YEREVAN — The European Union has ended a two-month monitoring mission launched by it along Armenia’s volatile border with Azerbaijan in October.

In a statement released late on Monday, the EU said the team of 40 civilian monitors “completes its mandate” in line with an agreement reached by the leaders of Armenia and Azerbaijan as well as French President Emmanuel Macron and EU chief Charles Michel at an October 6 meeting in Prague.

The agreement came three weeks after large-scale border clashes between Armenian and Azerbaijani forces left more than 300 soldiers dead.

“The deployment of 40 European monitoring experts has proved to be effective and contributed to building confidence in an unstable situation,” the EU foreign policy chief, Josep Borrell, was quoted by the statement as saying.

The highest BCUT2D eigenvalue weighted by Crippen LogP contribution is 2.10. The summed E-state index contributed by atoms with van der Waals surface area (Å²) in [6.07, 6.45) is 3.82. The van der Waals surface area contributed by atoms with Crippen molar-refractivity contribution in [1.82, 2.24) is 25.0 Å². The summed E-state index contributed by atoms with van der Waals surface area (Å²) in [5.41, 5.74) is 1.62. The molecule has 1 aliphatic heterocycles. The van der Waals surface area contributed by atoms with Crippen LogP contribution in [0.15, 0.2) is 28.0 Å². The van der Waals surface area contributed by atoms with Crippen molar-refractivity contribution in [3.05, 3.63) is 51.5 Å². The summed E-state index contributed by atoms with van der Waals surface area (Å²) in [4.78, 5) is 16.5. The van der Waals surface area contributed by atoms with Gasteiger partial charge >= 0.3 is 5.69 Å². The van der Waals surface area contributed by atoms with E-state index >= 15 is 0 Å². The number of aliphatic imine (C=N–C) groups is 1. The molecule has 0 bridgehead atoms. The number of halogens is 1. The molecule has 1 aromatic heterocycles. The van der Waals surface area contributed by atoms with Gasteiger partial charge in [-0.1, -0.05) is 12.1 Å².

French Foreign Minister Catherine Colonna likewise said on December 6 that the monitors deployed to the Armenian side of the border have “really limited the risk of escalation.” They should therefore continue their work “as long as it is needed,” she said.

Still, Colonna and the foreign ministers of other EU member states decided not to extend the mission when they met in Brussels a week later.

In this regard, Borrell did not rule out a “longer term EU mission in Armenia” in the future. The EU will deploy a “transitional team” to the South Caucasus state for this purpose, he said.

Tensions along the Armenian-Azerbaijani border and the “line of contact” in and around Nagorno-Karabakh have remained high since September. The Armenian Defense Ministry said on Tuesday morning that Azerbaijani forces opened fire overnight at its troops stationed in Gegharkunik province bordering western Azerbaijan. Baku denied that.

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